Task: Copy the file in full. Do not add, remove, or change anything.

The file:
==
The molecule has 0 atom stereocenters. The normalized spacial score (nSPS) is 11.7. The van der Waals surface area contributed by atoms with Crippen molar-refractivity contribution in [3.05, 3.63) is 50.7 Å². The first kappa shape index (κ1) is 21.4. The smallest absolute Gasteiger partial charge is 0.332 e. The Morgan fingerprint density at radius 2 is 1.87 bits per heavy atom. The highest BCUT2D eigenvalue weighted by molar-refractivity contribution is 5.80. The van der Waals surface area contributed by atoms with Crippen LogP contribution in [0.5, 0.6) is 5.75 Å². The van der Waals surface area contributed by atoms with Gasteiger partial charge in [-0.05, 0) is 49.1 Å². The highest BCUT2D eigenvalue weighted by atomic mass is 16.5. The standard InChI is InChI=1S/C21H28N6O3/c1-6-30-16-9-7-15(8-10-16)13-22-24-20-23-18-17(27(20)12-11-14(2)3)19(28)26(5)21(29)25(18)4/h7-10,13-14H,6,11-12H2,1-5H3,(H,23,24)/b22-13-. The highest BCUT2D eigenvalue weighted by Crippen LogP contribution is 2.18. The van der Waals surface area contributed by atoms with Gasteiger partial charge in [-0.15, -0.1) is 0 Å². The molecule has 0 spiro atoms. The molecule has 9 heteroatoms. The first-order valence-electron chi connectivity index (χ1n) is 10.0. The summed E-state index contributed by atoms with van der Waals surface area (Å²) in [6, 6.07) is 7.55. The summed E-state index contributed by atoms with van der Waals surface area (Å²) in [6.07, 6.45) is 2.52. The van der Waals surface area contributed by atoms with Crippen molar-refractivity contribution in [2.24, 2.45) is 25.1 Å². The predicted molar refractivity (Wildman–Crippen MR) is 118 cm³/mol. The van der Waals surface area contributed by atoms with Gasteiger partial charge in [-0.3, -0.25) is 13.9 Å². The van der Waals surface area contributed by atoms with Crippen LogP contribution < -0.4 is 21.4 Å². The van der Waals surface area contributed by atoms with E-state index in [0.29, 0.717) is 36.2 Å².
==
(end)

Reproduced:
The molecule has 0 atom stereocenters. The normalized spacial score (nSPS) is 11.7. The van der Waals surface area contributed by atoms with Crippen molar-refractivity contribution in [3.05, 3.63) is 50.7 Å². The first kappa shape index (κ1) is 21.4. The smallest absolute Gasteiger partial charge is 0.332 e. The Morgan fingerprint density at radius 2 is 1.87 bits per heavy atom. The highest BCUT2D eigenvalue weighted by molar-refractivity contribution is 5.80. The van der Waals surface area contributed by atoms with Crippen LogP contribution in [0.5, 0.6) is 5.75 Å². The van der Waals surface area contributed by atoms with Gasteiger partial charge in [-0.05, 0) is 49.1 Å². The highest BCUT2D eigenvalue weighted by atomic mass is 16.5. The standard InChI is InChI=1S/C21H28N6O3/c1-6-30-16-9-7-15(8-10-16)13-22-24-20-23-18-17(27(20)12-11-14(2)3)19(28)26(5)21(29)25(18)4/h7-10,13-14H,6,11-12H2,1-5H3,(H,23,24)/b22-13-. The highest BCUT2D eigenvalue weighted by Crippen LogP contribution is 2.18. The van der Waals surface area contributed by atoms with Gasteiger partial charge in [-0.15, -0.1) is 0 Å². The molecule has 0 spiro atoms. The molecule has 9 heteroatoms. The first-order valence-electron chi connectivity index (χ1n) is 10.0. The summed E-state index contributed by atoms with van der Waals surface area (Å²) in [6, 6.07) is 7.55. The summed E-state index contributed by atoms with van der Waals surface area (Å²) in [6.07, 6.45) is 2.52. The van der Waals surface area contributed by atoms with Crippen molar-refractivity contribution in [2.24, 2.45) is 25.1 Å². The predicted molar refractivity (Wildman–Crippen MR) is 118 cm³/mol. The van der Waals surface area contributed by atoms with Gasteiger partial charge in [-0.3, -0.25) is 13.9 Å². The van der Waals surface area contributed by atoms with Crippen LogP contribution < -0.4 is 21.4 Å². The van der Waals surface area contributed by atoms with E-state index in [0.29, 0.717) is 36.2 Å².